June 17, 2009 8:00 AM | Simon Carless
[In this interview conducted by GameSetWatch contributor Stace Harman, developer Hucast.net's Rene Hellwig shares his studio's challenges with self-publishing shooter DUX for Dreamcast, predictions for the PS2's potential as an open platform, and advice for other independent developers on where to start with their projects.]
As the diversity of the video game market continues to grow, It's little wonder then that some tiny independent developers have looked to forego a publishing deal altogether and have instead chosen to do things differently, even at much smaller 'homebrew'-style size and for game hardware that no longer sees development from conventional teams.
One such developer is Rene Hellwig of Hucast.net. With NG:Dev.Team, Rene and his brother Timm released the well-received Last Hope, a 2D side scrolling shooter for Neo-Geo and Sega Dreamcast. Now, a little over two years since the release of Last Hope on Dreamcast, René has just shipped DUX for Dreamcast, an unofficial non-Sega-approved release and his second side scrolling shooter.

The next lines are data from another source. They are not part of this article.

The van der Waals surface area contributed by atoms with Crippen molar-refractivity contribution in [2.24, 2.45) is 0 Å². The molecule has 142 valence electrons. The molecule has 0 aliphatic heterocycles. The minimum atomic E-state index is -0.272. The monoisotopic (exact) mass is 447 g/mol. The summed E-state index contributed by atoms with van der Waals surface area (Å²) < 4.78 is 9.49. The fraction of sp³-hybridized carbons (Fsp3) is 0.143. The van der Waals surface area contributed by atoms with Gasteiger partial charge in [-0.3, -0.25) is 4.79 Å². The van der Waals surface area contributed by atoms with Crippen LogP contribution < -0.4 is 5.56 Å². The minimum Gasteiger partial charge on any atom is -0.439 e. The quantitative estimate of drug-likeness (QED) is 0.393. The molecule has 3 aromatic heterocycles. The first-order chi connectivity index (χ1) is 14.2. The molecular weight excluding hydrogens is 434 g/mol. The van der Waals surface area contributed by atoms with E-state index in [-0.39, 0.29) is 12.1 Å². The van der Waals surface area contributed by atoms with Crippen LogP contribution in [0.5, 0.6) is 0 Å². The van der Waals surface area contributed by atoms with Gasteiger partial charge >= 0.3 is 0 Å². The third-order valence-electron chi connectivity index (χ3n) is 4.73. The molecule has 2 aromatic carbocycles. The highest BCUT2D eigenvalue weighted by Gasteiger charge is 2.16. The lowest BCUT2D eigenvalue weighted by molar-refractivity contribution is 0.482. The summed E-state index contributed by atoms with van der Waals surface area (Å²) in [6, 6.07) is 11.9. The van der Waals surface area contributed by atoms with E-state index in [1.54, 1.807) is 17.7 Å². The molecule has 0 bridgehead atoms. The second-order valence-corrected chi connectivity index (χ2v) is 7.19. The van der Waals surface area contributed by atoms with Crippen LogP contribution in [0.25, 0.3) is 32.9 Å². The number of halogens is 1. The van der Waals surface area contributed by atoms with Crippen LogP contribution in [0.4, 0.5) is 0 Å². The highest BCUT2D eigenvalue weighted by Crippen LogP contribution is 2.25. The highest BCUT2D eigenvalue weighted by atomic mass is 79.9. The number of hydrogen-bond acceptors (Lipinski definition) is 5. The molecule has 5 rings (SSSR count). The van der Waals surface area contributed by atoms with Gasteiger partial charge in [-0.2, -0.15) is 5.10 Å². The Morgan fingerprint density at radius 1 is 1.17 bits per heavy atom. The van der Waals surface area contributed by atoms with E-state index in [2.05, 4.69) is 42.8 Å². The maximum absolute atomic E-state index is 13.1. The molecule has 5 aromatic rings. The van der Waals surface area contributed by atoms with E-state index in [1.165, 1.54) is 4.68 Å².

With DUX soon to be released, what have been the biggest challenges in preparing this title for launch and what lessons from your first release, Last Hope, could you carry across to DUX?
Rene Hellwig: The biggest challenge was to get the game done, of course, and the main lesson I learned was that a publisher isn't necessary with independent Dreamcast games. Self-publishing games is pretty do-able, especially in conjunction with open-minded video game retailers. So, the important thing isn't the publisher, it's rather about the distribution side of the game in these regards.
Do you feel the retailers you’re in partnership with share your vision for DUX and independent titles in general? I spoke with Giulio Graziani of VideoGamesNewYork, and he is very enthusiastic to be distributing independently developed titles.
RH: I'm glad most of them have an open mind for independent video games, further to this some of them just as Giulio Graziani from VideoGamesNewYork and also Lee from Videogame Imports do have a vision for this kind of venture.